Sorry guys, today is another visually unexciting blog post as I spent most of my time underwater. Paige and I had a very chill start to the day where we let our bodies sleep in, rest and relax. Once the early afternoon rolled in, it was time to get ready to go into Kona town. We had our first experience of an ABC store.. I don’t know, I guess it’s a store that stocks everything you might need in that area so Kona’s seemed quite tourist-oriented. It was like a convenience store slash duty free shop slash bottle-o.
We checked into the dive shop and drove out to the boat harbour. Then we cruised on out to Garden Eel Cove. ‘Cruise’ as a verb kind of insinuates that it was calm and relaxed but holy macaroni, I was yelling at the top of my lungs because of the G force I was feeling in my stomach. I felt like I had signed up for a roller-coaster ride at a theme park. Paige thought I was going a little loopy like a little kid because she couldn’t feel her stomach drop as much. The crazy, choppy ride started to send a few of the other divers into feeling ill. But that ride for me was so fun and scary!!!!!!!!!!!!!!!!!!!!!!!!!!!!!!!!! WOOO!!!!!!!!!!
Once we moored the boat, I felt the sea sickness. The rocking was not agreeing with my body. So I spent the entire time looking at the horizon, which sounds romantic but was more a desperate attempt to keep my lunch down. With everyone on the boat being cute and coupley, I was fortunate enough to pair up with one of the dive masters. So my dive buddy kept feeding me ginger candy and gave me these pressure bands on my wrists. Don’t know which one worked but it helped out a lot. One of the other dive masters told me that in the Navy they tell you if you’re feeling sea sick, to eat a lot of bananas. I said I had no idea bananas helped with sea sickness where he then told me, “It doesn’t! But at least your vomit will taste like bananas!”
We jumped in to do an afternoon dive to check out the site in daylight. WOW. And I thought yesterday’s dive looked like a Vegas Casino? The coral I saw that day made Kailua Pier look like the Brisbane Casino. Castles and castles of coral reef just demanded attention on the sea bed. It was amazing. I went down to a maximum depth of 75 feet. I saw moray eels, tropical fish, crown of thorns and an eagle ray! Oh there even was this chubby 500 pound monk seal that waddled quickly by us. One of the divers also got sick and vomited into the ocean which then brought about a parade of Aholehole fish. Just don’t think about the vomit bait and you’d think the view was pretty cool. Okay, seeing as I’m going with the casino metaphor, the scene of Aholehole fish snapping up vomit was like one of those large enclosed glass boxes and then a fan blows a whole amount of cash inside for patrons to try and grab. That’s what it looked like. $$$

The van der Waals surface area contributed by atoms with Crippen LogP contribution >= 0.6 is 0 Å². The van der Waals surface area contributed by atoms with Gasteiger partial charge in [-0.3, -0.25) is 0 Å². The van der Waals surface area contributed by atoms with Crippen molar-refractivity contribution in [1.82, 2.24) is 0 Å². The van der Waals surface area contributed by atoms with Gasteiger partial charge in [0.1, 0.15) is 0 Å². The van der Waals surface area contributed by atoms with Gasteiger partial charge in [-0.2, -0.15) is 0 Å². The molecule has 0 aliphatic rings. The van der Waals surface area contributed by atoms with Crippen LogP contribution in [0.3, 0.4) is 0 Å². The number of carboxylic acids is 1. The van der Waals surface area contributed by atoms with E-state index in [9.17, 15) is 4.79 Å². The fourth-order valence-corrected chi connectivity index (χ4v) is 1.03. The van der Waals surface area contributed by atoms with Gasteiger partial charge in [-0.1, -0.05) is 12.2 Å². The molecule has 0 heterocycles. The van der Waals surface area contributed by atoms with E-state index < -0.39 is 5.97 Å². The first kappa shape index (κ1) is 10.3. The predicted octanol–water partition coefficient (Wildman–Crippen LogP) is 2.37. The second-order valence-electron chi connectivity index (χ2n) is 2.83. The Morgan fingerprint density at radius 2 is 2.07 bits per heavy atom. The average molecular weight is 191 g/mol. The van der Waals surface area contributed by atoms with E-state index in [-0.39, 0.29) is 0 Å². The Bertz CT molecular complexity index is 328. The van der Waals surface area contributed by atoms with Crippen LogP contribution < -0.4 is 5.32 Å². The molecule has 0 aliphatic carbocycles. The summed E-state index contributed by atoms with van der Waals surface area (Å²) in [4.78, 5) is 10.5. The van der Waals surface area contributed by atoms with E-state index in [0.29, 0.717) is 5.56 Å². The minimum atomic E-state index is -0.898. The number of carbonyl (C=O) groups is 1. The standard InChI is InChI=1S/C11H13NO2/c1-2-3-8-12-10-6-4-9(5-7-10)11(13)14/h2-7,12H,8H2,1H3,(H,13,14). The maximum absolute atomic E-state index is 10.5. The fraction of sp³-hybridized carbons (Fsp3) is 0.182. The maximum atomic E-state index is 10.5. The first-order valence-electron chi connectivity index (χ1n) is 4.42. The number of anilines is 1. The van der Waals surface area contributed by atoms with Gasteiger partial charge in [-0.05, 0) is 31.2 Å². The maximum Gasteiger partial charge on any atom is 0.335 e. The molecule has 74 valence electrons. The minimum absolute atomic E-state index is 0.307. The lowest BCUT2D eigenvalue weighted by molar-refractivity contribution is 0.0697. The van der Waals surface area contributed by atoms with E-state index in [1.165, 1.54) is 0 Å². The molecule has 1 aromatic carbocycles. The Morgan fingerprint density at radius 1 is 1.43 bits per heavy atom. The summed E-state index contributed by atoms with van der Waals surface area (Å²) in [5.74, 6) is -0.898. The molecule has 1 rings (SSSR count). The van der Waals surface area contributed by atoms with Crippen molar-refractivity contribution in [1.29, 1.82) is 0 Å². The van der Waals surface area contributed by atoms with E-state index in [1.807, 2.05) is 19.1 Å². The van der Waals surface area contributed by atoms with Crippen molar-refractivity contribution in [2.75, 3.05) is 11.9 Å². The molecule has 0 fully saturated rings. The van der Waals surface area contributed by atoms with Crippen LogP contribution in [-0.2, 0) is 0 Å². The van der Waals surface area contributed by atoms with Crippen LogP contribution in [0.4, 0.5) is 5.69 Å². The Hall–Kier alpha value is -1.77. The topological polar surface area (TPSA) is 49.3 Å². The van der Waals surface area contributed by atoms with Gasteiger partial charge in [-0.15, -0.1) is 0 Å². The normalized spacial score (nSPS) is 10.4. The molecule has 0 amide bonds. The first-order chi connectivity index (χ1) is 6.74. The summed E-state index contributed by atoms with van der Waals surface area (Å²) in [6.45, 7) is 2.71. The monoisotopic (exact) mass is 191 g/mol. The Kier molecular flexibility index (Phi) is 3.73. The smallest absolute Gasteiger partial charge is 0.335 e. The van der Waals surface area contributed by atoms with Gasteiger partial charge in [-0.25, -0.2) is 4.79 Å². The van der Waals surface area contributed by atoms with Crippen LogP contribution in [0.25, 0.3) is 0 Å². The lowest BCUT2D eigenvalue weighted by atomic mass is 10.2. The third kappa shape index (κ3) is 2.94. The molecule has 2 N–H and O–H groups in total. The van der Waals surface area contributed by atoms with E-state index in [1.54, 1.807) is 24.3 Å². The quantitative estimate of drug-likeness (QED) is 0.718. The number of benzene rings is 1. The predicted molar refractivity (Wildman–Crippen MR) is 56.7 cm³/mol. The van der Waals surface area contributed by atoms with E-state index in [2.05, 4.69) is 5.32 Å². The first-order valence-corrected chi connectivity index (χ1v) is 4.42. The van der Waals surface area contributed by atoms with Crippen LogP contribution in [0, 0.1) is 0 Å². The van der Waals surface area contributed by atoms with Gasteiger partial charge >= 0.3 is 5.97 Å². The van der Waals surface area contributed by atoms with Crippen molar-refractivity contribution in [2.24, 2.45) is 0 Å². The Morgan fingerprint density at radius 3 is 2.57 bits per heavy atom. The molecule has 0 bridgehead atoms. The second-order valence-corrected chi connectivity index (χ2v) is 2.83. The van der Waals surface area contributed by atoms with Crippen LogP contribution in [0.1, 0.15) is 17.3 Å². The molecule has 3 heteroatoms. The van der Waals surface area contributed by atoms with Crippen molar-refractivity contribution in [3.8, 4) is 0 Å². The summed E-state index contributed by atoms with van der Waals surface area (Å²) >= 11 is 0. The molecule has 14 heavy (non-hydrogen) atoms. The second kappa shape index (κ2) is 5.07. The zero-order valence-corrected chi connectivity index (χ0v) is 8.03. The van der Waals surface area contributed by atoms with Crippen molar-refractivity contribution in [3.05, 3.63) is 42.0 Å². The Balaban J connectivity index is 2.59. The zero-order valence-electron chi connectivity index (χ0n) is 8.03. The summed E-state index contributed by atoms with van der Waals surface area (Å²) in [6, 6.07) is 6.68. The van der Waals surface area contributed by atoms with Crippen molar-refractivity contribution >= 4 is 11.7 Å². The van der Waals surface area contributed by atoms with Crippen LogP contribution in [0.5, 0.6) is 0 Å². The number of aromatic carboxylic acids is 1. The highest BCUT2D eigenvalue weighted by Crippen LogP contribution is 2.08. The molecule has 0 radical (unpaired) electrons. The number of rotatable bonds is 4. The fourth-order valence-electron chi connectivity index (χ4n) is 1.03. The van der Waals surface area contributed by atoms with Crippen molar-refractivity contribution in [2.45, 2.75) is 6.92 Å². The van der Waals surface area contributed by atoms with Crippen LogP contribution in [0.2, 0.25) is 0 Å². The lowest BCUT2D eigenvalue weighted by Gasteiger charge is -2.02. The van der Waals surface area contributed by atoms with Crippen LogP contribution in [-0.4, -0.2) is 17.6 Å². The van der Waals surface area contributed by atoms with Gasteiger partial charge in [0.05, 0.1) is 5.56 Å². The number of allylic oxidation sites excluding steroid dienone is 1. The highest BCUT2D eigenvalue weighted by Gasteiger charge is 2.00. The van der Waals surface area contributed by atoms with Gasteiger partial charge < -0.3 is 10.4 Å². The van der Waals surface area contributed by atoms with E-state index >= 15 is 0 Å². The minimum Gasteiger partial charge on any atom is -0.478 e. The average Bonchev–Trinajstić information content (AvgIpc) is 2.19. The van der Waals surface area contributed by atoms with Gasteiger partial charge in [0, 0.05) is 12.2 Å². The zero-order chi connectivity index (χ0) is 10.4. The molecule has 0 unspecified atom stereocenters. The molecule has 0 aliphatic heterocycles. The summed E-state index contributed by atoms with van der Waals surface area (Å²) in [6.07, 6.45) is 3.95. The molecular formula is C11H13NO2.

I then got eaten by a shark… made of rubber. He wasn’t really into the whole scuba gear taste though so he regurgitated me back out. Haha. If you want to see the silly little video instead of staring at these shitty screenshots then head to my Instagram or Facebook.
After spending 47 minutes down there, we ascended to break for dinner. We had to wait an hour or so before we could safely dive again. If anyone was just curious and have never dove before, it’s super important to make sure our bodies have expelled enough of the nitrogen gases before going back down again. Solids and liquids don’t get impacted by pressure but gases do. The amount of pressure determines how much gas a liquid absorbs. So, the deeper we go down, the more our body absorbs nitrogen. Otherwise, I guess to dramatise, our bodies become like shaken up soft drinks and when the pressure changes the nitrogen bubbles can come out of our tissues, into our bloodstreams and clot circulation. Then it’s quick trouble. But it takes a while for our bodies to get rid of all the nitrogen so that’s why it’s important not to fly or go to high altitude locations for around 18 ~ 24 hours after diving.
Anyway, that’s just a general.. I’m no expert as I’m just a recreational diver. It’s pretty interesting how well we’ve worked that out though. Dive tables and computers help determine stuff like how long we can stay down there, how long to do a safety stop (for me I had to do 3 minutes at 15ft of depth) and how long our next dive can be etc. Amazing.
The sun had set. The night was black. And it was time for my first night dive. We were prepared to go see manta rays feeding but unfortunately, they decided not to come out to play for us that day. I was so sad. Though, I did still get to see some very cool sea life. Lobsters, crabs, prawns, some weird fish I have no idea of, scorpion fish (or stone fish back at home), eels hopelessly catching their prey, big tropical fish fighting over each other’s food, thousands of plankton etc. A night dive really wasn’t as scary as I thought it would be. There were some moments when I was crawling across an area of just sand where I’d freak out a little. It was like walking out of the fun, happy lala coral carnival and then staring into the darkness of grass fields that were left unused or something. Then thinking a clown might creep out of the shadows. Haha does that help explain how I felt? There were also some moments too where I forgot to shine the light on where I was looking and that would make me feel so isolated but that isolation was sometimes welcomed.